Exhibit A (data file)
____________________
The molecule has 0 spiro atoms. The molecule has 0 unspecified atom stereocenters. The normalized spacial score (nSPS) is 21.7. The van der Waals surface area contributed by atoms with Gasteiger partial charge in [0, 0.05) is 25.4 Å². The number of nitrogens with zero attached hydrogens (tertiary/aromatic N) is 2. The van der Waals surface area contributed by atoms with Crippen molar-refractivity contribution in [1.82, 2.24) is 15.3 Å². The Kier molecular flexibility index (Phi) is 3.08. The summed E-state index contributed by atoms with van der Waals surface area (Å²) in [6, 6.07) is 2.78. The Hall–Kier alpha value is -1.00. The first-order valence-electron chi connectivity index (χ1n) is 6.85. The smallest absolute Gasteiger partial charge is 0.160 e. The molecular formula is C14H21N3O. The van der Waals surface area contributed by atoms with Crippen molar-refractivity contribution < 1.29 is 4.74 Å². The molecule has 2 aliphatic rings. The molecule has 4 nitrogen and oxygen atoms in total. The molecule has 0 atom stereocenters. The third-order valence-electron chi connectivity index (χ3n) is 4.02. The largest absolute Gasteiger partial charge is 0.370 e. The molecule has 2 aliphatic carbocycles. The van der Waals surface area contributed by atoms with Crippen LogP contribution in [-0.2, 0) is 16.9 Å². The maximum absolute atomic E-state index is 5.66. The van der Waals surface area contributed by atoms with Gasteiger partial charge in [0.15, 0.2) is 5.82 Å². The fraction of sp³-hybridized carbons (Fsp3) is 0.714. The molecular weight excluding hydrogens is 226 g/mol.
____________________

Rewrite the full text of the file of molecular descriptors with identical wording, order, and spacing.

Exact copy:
The molecule has 0 spiro atoms. The molecule has 0 unspecified atom stereocenters. The normalized spacial score (nSPS) is 21.7. The van der Waals surface area contributed by atoms with Gasteiger partial charge in [0, 0.05) is 25.4 Å². The number of nitrogens with zero attached hydrogens (tertiary/aromatic N) is 2. The van der Waals surface area contributed by atoms with Crippen molar-refractivity contribution in [1.82, 2.24) is 15.3 Å². The Kier molecular flexibility index (Phi) is 3.08. The summed E-state index contributed by atoms with van der Waals surface area (Å²) in [6, 6.07) is 2.78. The Hall–Kier alpha value is -1.00. The first-order valence-electron chi connectivity index (χ1n) is 6.85. The smallest absolute Gasteiger partial charge is 0.160 e. The molecular formula is C14H21N3O. The van der Waals surface area contributed by atoms with Crippen molar-refractivity contribution < 1.29 is 4.74 Å². The molecule has 2 aliphatic rings. The molecule has 4 nitrogen and oxygen atoms in total. The molecule has 0 atom stereocenters. The third-order valence-electron chi connectivity index (χ3n) is 4.02. The largest absolute Gasteiger partial charge is 0.370 e. The molecule has 2 aliphatic carbocycles. The van der Waals surface area contributed by atoms with Crippen LogP contribution in [-0.2, 0) is 16.9 Å². The maximum absolute atomic E-state index is 5.66. The van der Waals surface area contributed by atoms with Gasteiger partial charge in [0.15, 0.2) is 5.82 Å². The fraction of sp³-hybridized carbons (Fsp3) is 0.714. The molecular weight excluding hydrogens is 226 g/mol.